The Crowley and Untermann 2013 Global and Hemispheric Volcanic Climate Forcing data is located at the NCDC link. I am not using their forcing estimates "exactly". I am using their data by hemisphere and doing my own adjustments with the goal of estimating the Hemispheric imbalance impact on internal oscillations. The forcing estimates I will be looking for are not "global", but equatorial.
Briefly, I have used a spreadsheet to interpolate the hemispheric "forcing" into monthly pseudo-data with 50% decay over a period of 27 months. The 27 months, 2.25 years +/- .25 is a common internal settling frequency near the equator caused by unbalanced seasonal solar forcing. The 50% decay rate is an initial estimate to be used as a reference. The data is then scaled down by a factor of ten again as an initial estimate to be used as a reference.
The hemispheric volcanic estimates is then combine with the G. Kopp TSI reconstruction from 1610 to start of the SORCE satellite TSI composite data. The TSI data converted to anomaly using the current 1361.1 average TOA TSI. The Kopp-Comp is not scaled priopr to be combined with the interpolated NH and SH volcanic forcing estimates.
Then since filtering is always a matter of personal taste I am using a three tier 27 month cascade filter. This requires removing 27 months from the start and end of any filter time series. This should be similar to the filtering recommended by Gregg Goodman.
Since I am specifically looking for hemispheric imbalances I am using various latitude bands instead of "global" surface temperature data. ERSSTv3b has a variety of pre-selected bands like the Tropics with Extratropics.
This is the results of the 3 tier smoothing on those pre-selected bands. Unfortunately, some of the bands I would like to use are not "standard" for all data sets. The extended tropics, 30S to 30N is used by the Hadley Climate Reseach Unit and can be easily created from the ERSSTv3b 30 degree bands available. The 30S-30N band simplifies calculations since it is approximately 50% of the global surface area and less prone to seasonal noise. Volcanic aerosols have a greater seasonal impact since they tend to scatter solar energy. That don't happen at night and it can impact the seasonal cycle removed in smoothing the "global" surface temperature anomaly data adding to real "noise" generated in data manipulation.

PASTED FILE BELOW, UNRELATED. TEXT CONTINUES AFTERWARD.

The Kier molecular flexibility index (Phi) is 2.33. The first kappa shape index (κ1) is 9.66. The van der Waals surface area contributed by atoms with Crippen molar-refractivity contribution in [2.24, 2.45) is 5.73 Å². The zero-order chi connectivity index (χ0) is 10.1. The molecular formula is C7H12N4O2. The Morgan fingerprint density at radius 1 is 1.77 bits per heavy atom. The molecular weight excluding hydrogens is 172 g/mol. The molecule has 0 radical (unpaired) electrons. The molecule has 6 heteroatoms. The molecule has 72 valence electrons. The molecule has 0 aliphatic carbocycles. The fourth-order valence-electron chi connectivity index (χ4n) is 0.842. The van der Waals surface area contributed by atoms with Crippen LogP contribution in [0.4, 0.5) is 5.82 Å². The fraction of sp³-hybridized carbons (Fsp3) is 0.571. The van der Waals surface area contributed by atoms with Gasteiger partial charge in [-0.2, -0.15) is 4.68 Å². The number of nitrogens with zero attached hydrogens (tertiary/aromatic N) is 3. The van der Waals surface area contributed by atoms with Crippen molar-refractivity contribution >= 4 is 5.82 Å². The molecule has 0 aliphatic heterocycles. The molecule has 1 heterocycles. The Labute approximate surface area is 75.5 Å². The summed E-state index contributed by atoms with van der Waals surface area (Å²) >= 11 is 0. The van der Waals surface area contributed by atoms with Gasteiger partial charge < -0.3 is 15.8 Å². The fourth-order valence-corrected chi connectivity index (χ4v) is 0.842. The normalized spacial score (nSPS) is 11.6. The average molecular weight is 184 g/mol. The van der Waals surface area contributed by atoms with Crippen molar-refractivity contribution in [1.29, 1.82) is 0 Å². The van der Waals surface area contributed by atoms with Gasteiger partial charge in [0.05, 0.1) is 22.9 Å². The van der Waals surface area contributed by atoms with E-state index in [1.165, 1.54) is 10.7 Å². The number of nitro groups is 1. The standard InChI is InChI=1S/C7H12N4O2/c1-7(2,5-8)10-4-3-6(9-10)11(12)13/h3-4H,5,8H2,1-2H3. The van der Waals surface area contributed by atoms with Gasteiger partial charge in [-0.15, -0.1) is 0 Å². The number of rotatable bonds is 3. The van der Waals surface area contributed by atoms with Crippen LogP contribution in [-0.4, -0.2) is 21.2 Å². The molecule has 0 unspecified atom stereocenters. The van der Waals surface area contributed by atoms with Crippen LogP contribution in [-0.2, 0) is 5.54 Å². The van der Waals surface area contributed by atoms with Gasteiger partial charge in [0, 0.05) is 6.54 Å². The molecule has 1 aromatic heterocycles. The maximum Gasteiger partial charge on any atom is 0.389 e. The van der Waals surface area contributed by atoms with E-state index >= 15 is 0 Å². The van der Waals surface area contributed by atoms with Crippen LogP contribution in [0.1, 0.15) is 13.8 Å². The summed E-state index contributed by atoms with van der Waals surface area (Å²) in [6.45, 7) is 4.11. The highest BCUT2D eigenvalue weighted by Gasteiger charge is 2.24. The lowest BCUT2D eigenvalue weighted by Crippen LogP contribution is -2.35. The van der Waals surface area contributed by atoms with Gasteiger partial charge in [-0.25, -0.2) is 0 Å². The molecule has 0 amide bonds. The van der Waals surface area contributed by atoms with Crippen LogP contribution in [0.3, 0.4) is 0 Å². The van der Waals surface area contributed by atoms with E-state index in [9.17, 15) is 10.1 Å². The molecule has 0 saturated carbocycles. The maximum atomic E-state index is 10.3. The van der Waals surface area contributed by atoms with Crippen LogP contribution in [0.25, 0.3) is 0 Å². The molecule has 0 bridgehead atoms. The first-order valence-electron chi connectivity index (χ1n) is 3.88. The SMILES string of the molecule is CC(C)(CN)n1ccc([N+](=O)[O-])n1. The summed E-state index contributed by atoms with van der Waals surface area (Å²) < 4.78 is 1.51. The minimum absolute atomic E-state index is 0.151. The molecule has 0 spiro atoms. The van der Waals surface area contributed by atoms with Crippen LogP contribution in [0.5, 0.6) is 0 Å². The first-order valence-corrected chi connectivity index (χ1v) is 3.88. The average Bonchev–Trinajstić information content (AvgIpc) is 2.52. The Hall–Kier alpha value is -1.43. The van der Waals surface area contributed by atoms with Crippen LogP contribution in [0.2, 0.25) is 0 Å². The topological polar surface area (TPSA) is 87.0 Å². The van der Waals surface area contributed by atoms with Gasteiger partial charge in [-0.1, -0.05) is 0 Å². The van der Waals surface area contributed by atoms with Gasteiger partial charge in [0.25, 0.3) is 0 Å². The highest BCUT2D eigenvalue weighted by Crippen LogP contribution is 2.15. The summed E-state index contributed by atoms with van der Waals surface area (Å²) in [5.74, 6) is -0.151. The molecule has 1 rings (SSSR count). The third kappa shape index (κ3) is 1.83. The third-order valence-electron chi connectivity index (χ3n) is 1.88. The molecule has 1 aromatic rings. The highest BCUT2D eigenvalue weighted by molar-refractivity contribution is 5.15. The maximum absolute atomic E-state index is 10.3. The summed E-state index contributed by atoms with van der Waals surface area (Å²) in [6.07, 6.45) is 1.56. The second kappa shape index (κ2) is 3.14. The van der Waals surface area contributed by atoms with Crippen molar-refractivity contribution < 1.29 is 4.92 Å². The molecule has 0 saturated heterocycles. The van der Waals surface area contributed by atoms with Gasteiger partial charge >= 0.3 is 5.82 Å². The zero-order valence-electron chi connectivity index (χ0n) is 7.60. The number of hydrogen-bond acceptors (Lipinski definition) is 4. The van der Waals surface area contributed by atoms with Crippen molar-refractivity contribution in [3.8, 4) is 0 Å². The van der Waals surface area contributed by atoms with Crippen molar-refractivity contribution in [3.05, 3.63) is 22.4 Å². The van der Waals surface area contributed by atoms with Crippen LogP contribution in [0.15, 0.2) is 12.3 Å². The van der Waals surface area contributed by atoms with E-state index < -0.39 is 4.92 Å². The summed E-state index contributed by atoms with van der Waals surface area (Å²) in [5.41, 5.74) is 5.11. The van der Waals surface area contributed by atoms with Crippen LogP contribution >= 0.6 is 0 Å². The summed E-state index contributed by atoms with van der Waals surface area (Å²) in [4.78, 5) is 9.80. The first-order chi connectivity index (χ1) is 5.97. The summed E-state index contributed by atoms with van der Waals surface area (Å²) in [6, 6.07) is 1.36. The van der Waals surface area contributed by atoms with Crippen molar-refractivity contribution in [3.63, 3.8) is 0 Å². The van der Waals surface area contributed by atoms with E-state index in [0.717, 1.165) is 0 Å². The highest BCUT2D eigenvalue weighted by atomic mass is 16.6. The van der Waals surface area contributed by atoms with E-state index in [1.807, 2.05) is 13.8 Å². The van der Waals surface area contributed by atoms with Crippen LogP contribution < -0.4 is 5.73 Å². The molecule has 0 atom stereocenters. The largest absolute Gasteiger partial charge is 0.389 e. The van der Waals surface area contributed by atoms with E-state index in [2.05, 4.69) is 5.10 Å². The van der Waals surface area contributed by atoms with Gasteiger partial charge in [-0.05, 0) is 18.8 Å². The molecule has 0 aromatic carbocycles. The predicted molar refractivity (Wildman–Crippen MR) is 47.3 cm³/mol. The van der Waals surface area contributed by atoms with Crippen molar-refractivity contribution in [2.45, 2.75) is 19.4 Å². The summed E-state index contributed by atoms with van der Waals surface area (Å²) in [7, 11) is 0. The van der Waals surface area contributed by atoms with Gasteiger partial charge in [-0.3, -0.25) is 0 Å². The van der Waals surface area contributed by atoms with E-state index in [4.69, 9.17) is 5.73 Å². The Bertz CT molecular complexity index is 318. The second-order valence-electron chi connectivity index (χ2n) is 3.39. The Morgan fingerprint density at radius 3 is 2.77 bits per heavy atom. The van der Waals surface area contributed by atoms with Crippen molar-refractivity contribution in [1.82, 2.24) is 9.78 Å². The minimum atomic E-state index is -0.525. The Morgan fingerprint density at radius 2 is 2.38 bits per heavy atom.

Another reference I use is 0.8dT(CO2) which is 0.8*ln(CO2/CO2ref)/ln(2) where CO2 ref is the average CO2 concentration of the baseline period. For 1980 to 2012 that is ~370 ppmv. The 1980 to 2012 baseline is selected to provide the longest satellite era baseline. Next year it will be 1980-2013. If there are seasonal cycle issues, eventually they will resolve themselves with more data. I am not using an overall baseline because of the differences in uncertainty at the ends of the data. I am also not using 1951 to what ever because that includes more volcanic, solar and internal oscillation noise.
The CO2 reference here is used to compare data uncertainty. It is fit to the less noisy of the two latitudinal band since this is a search for imbalance impact.
Hopefully, this is clear enough for the curious so I can move into the more fun stuff :)